Tips to Revive Your Plants and Grass From Winter

by Megan WildApril 13, 2018

If you want a vibrant lawn to view from your patio or walkway this summer, you need to start taking care of your lawn in spring. Winter can be very hard on lawns. Ice and snow can injure or even kill the turf roots. The cold temperatures and packing of snow and ice can compress the soil and result in less than healthy lawns. You may need to revive soil, plants and grass — as well as ensure that the lawn stays healthy through the spring and summer. Here’s how.
healthy lawn

Clean the Lawn

At the end of winter, lawns can have debris of various sorts on them. It can be leaves that escaped the rake, weeds, nests of small animals, tree branches that dropped due to heavy snow or ice, gravel and asphalt — you name it. You’d be surprised by how many things you’ll find on your lawn if you walk through it carefully. Lawns deserve a spring cleaning just like other parts of your house and yard!

Assess the Turf

If you’ve had a very hard winter, your turf may be dead in spots. It will be easy to find out because the grass will be brown or matted — and likely both. If your turf is dead, you’ll need to pull it up and throw it away.

Aerate the Ground

Winter can pack the ground very hard. This is especially true if you have soil that is largely made up of clay in its composition. But hard-packed ground can happen with any type of soil. Packed ground can’t support flourishing plant life because it doesn’t have enough air.

The solution is to aerate the ground. You should aerate as soon as the ground is no longer frozen. One simple method is to simply poke holes in the ground at intervals. You can also rent or purchase a plug aerator. These tend to be very popular in early spring, so get your rental or purchase order in early.
healthy lawn tips

Think About Whether You Need to Reseed or Resod

Once spring comes and snow and ice melt, you can look closely at your lawn. Examine the health, the roots and the soil. If your lawn is brown or bare in patches, you need to reseed or resod.

Reseeding, as the term implies, means that you will be putting new grass seed into your lawn. This is the recommended course if the soil itself is healthy and capable of supporting new growth. But if the soil itself is exhausted, hard-packed or full of insects, you may be better off resodding. Resodding means you are adding new sod to your yard. Resodding is more expensive than reseeding.

Add Topsoil If Necessary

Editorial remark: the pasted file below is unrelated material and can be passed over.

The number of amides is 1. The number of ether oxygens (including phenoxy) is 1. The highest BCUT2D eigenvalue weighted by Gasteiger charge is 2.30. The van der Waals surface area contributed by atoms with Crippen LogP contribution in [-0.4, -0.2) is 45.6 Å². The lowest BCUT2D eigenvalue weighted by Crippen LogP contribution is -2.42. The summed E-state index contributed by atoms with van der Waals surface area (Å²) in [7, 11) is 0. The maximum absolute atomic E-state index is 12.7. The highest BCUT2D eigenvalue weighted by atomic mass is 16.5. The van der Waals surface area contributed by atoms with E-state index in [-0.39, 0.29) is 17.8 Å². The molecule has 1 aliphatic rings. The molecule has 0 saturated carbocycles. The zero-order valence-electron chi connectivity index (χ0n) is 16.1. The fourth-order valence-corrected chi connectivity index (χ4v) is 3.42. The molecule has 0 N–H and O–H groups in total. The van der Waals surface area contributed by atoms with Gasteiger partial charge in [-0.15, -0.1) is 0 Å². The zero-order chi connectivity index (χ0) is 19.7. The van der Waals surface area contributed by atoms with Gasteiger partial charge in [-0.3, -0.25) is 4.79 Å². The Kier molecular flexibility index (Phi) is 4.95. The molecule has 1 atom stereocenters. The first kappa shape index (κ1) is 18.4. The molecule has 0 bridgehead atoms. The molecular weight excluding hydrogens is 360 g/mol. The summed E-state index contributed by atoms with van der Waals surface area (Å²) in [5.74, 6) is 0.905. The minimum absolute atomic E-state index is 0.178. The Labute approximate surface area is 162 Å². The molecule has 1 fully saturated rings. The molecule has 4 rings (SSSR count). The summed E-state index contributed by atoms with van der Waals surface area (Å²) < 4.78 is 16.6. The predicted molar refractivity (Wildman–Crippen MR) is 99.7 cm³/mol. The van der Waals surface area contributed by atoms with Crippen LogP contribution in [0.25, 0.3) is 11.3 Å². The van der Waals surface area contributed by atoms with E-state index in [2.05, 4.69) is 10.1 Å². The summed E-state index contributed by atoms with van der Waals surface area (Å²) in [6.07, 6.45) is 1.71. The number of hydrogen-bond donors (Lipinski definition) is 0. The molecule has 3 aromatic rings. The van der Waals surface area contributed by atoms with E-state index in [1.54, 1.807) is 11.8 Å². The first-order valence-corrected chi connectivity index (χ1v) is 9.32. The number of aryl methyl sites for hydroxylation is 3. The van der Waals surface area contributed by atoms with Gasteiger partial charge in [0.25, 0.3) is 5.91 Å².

If you have packed clay soil or soil that is inhospitable to plant life for any reason, you can add topsoil to your yard. Healthy lawns need about six inches of topsoil to flourish. A local nursery or university’s home extension will be able to tell you the composition of your soil and whether it is hospitable to native plant life.
healthy lawn topsoil

Fertilize the Lawn

Whether you’ve reseeded or decided a refurbished lawn will grow fine as soon as it’s cleaned and aerated, it will need to be fertilized. Compost is a great, natural way to fertilize and it will also protect your lawn from the cold. Compost can be clipped grass from last year, leaves, kitchen scraps, pine or fir needles and finely torn newspaper. You can also buy commercially-prepared compost.

Limit Traffic on the Lawn

Kids, dogs, and other pets love to play on the lawn. A recovering lawn, though, needs some TLC — and that’s not likely to happen if kids and dogs are happily tromping through your yard. This is especially true if you’ve reseeded or resodded bare patches. New seedlings need to remain undisturbed.
The best thing to do is limit traffic on the lawn to reduce worn-down areas. Tells your kids and your pets where they can play and where they can’t.
healthy lawn watering

Water the Lawn

While fertilizer provides essential nutrients, so does water. Don’t forget to water your lawn adequately. The best times to water are early morning or evening when the water won’t get burned off by the spring sun.

If your area is suffering from drought or water shortages, it might be a good time to rethink the type of grass you use on the lawn. Some species native to your area may be adequately watered with rainfall, which can save water consumption. Your local nursery is a good source of advice.

Mow the Lawn

Be sure to mow your lawn regularly. Blades of grass after mowing should be approximately three inches long. Be careful not to trim them closer than that, as soil can be damaged by sun or wind if it isn’t protected by the grass.

A nice green lawn in the summer is a great thing to look at or walk through. But green lawns need to be planned for in the spring. These nine steps will help you have a lawn to be proud of.

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About The Author
Megan Wild
Megan Wild enjoys finding easy and low-stress ways to improve your home. In her downtime, she enjoys flipping flea market finds, hanging out with her dog, and writing on her home-themed blog, Your Wild Home. She's passionate about sustainability and environmentalism, and you can find her tweeting about both @Megan_Wild.

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